With quirky dueling electric guitar and acoustic guitar gnarling at each other, they sneer and play impeccably. The entire arrangement and approach is wholly unique – I have seldom, if ever, heard a track such as this. Bill plays acoustic, Joseph Haskin plays electric guitars and John Egenes is on dobro. A musical dialogue and interplay that is clever at best. Will it be a hit in the States? Hell, no. Not even a clever American could coax a radio station to be that daring. A hit on your own personal system? Oh, I’ll be adding this one to my playlist, no doubt. I like being challenged. This is a formidable opponent.
In New Zealand, this track was released as a single – and so was “Hinterland” and as I mentioned -- the grit in Bill Morris and the sincerity in his warm vocals arouses many emotions. And…and…if I had to leave the United States and live in New Zealand – I know I wouldn’t hunger or thirst for great roots music – there is a wealth of this music just percolates down under. And if you try hard on a clear day…you can smell it in their air…that fine aroma of rich imaginative stories, energetic vocals and enduring musicianship. America has great artists…absolutely -- but, they really shouldn’t turn their backs ever…on the talent that is country music in New Zealand. I experienced it first hand and I am not surprised. Bill Morris? He’s a natural, and I will be listening for more -- this was quite the musical roller coaster ride.
I’ve included the incredible video for the song “Mud,” that is a cool rocker with a strong message – included in Bill’s 2012 album “Mud.” An intense video with many images Americans can relate to. The American folkies of the 60’s would give their left arm for a song / video this compelling.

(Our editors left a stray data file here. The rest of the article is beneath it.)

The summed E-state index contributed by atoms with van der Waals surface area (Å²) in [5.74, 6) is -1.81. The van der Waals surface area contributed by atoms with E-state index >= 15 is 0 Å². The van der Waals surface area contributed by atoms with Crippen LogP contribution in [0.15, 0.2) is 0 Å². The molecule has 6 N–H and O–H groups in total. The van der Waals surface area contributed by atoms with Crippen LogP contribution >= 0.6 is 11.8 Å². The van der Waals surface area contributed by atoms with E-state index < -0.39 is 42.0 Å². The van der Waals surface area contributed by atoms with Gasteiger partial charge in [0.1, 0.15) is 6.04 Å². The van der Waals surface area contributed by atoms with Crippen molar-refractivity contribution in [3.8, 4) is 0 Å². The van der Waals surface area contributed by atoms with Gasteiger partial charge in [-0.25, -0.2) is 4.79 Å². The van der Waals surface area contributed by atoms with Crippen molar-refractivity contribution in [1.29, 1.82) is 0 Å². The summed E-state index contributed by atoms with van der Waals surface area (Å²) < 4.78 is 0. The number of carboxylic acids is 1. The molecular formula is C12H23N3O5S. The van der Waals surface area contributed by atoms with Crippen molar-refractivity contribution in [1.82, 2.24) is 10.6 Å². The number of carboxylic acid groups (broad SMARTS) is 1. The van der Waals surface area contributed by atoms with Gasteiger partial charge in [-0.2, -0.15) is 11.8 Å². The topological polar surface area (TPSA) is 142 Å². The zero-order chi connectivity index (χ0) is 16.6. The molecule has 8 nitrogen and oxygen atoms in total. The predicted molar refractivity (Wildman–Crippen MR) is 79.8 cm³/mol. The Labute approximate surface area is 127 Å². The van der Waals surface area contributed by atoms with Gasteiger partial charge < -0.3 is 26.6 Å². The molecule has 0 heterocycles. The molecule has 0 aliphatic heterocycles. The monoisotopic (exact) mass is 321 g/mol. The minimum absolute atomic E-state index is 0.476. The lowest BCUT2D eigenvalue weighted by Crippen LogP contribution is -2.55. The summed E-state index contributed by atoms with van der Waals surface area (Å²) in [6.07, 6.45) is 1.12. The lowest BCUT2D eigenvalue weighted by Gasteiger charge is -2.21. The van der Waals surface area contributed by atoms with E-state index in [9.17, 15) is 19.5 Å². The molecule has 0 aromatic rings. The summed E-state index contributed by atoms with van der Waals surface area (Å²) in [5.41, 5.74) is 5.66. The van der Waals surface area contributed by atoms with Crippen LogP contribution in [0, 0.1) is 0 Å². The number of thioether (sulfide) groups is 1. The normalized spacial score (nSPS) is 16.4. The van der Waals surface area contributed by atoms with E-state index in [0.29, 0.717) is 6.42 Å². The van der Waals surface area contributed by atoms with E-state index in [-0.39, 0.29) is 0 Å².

As stated, Bill Morris’ track “Hinterland,” has also been nominated as a finalist NZ Country Song of the Year (2015). Not too shabby. The CD is a handsome three panel die-cut with lyric book. The cover design was created by Regina Speer and the overall art work by Pauline Bellamy. The CD was produced by John Egenes and recorded in Dunedin, New Zealand by John and engineer Danny Buchanan. Mastered in Boulder, Colorado by David Glasser at Airshow.
Photography: Portrait of Bill Morris was courtesy of his website -- no single photographer was cited.
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Disclaimer: The opinions expressed in this review / commentary are those of the author and do not necessarily reflect the official position of No Depression. All photography is owned by the respective photographers and is their copyrighted image; credited where photographer’s name was known & being used here solely as reference and will be removed on request. YouTube images are standard YouTube license.
John Apice / No Depression / May 2015